Five Things We Learned from the 2018 CWL Anaheim Open

Calum Patterson

The 2018 CWL Anaheim Open was a fitting final open tournament for the CoD: WWII season, as a truly international affair, with plenty of memorable matches and big upsets.

With only the stage two playoffs and the World Championship remaining, Anaheim was the final opportunity for many top players and teams to prove they could compete at the highest level.

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Rise Nation came out on top in the end, and you can read more about their big win right here, but Rise were the favorites going in and didn’t disappoint – while some other teams definitely did.

There was lots of takeaways from the tournament, but here are five of the biggest stories from the biggest event of the season so far.

Top APAC Teams Mindfreak and Tainted Minds Take 7-8th

There has been a lot of criticism of the two Australian teams in stage two of the CWL Pro League, with both of them languishing at the bottom of Division B.

But they came out strong in Anaheim, causing multiple upsets to both finish in the top eight. Tainted Minds were the more surprising, as they swept both Team Envy and Echo Fox 3-0.

Mindfreak placed third in their group despite having a 3-1 record, but started well in the losers bracket, eliminating Ghost Gaming and Splyce before being reverse swept by FaZe Clan.

Having two APAC teams in the top eight is an unprecedented occurrence at a major international event, and should help to boost the region generally.

Mindfreak and Tainted Minds caused numerous upsets against top NA and EU teams[ad name=”article2″]

OpTic Gaming’s losing streak continues

Despite a dominant start in pool play, which they finished with a flawless 4-0 record, OpTic gaming fell immediately to Luminosity in the winners bracket, and faced an uphill battle dropping into losers.

They did take out some strong teams, firstly eUnited and then Tainted Minds, but once again were eliminated by a European team at an open event, as UNILAD took a game five round 11, which OpTic really should have won with the man advantage and bomb down.

Now there is of course only two events remaining for OpTic to win a championship in WWII, and to prove that their recent roster change has paid off.

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Team Envy, Evil Geniuses and CompLexity underperform

Two teams who looked in decent form from the CWL Pro League were both eliminated in unexpectedly low placings, as Team Envy were swept by Tainted Minds, and EG lost a crushing game five round 11 to eUnited.

Missing out on a championship Sunday is not something we are used to from these teams and the caliber of the rosters, and it doesn’t bode well going into the second two weeks of the Pro League.

Both sides did show glimpses of brilliance, but their inconsistency ultimately cost them, and it is another poor open event finish for two teams who would have expected more in the WWII season.

CompLexity also finished 13-16th, and looked generally shaky throughout the weekend. A 3-1 loss to tK closed out what will be an event to forget for this roster.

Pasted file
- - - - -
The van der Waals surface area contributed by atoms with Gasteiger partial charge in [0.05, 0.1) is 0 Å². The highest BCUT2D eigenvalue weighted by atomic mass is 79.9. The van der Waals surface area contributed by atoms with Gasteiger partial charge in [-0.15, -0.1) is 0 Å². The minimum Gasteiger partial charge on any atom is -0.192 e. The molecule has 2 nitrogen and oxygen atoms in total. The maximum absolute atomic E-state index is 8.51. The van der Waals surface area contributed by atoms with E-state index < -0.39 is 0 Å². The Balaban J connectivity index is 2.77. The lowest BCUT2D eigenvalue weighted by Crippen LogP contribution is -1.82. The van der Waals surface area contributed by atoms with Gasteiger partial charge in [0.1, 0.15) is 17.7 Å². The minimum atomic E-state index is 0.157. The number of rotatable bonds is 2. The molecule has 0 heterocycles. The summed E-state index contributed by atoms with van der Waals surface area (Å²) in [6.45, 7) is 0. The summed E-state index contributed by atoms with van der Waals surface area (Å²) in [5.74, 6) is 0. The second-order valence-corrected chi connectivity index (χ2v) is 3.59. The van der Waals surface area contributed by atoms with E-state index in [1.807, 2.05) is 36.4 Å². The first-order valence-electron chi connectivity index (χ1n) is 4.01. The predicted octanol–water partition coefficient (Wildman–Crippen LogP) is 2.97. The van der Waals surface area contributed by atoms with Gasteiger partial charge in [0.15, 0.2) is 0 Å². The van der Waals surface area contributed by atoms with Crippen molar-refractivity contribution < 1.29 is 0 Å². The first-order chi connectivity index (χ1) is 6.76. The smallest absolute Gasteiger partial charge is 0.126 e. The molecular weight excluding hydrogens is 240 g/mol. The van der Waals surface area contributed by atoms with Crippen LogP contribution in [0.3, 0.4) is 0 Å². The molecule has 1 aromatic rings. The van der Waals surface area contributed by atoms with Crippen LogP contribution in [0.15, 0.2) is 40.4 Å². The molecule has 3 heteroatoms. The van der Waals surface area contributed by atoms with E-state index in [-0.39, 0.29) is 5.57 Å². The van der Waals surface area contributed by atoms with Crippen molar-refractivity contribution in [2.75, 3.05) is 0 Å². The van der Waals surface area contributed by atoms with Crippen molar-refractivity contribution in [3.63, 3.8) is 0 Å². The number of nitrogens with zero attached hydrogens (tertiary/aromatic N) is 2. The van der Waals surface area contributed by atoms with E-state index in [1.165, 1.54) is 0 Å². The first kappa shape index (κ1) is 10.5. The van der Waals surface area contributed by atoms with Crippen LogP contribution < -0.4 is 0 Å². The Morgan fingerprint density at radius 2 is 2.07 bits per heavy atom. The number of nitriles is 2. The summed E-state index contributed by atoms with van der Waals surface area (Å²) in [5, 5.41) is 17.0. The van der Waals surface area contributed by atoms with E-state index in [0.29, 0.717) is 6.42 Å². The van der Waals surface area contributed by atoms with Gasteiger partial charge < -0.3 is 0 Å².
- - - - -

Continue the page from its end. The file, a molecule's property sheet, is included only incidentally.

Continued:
Team Envy’s 3-0 loss to Tainted Minds was one of the biggest upsets of the tournament[ad name=”article4″]

European teams UNILAD and Red Reserve excel

It was a good weekend all round for brothers Matthew “Skrapz” and Bradley “wuskin” Marshall, who recently separated as Skrapz left UNILAD to join Red.

But the roster move has seemingly benefitted both parties, as the brother’s and their respective rosters both finished in the top four.

UNILAD’s big wins over FaZe Clan and OpTic proved they could hang with the top teams, and new player Alex “Alexx” Carpenter made a name for himself with a solid individual performance over the weekend.

They ultimately place fourth after losing to Luminosity, and of course Skrapz lead his team to a grand final against Rise Nation, falling just short.

Luminosity look much improved since the CWL Pro League

LG’s Josiah “Slacked” Berry explained in an interview that the team uses the Pro League as ‘practice’, and it certainly showed as the new look roster with FormaL looked much improved.

They got revenge over OpTic in the winners bracket, the team which had embarrassed them in the league, and continued their run to the losers final, placing 3rd.

Johnathan “John” Perez was on fire all weekend long, particularly in SnD, and FormaL was putting up the kind of kill numbers we are used to from him. Jordan “JKap” Kaplan also stepped up in that department.

FormaL looked back to his normal dominant self at Anaheim

There was a lot more you could take away from this tournament too, and of course Rise Nation are stars of the show after winning back to back championships, but these are the storylines to keep an eye on as the season concludes.

The top teams will return to Columbus and the MLG Arena to finish the regular stage matches of Stage Two, and will have one eye on the World Championships in August, following Stage Two Playoffs.

Some teams, namely Team Envy, EG and Echo Fox will need to shake off this weekend’s result, while others will need to keep up their momentum gained, but Rise Nation remain the team to beat in Call of Duty esports.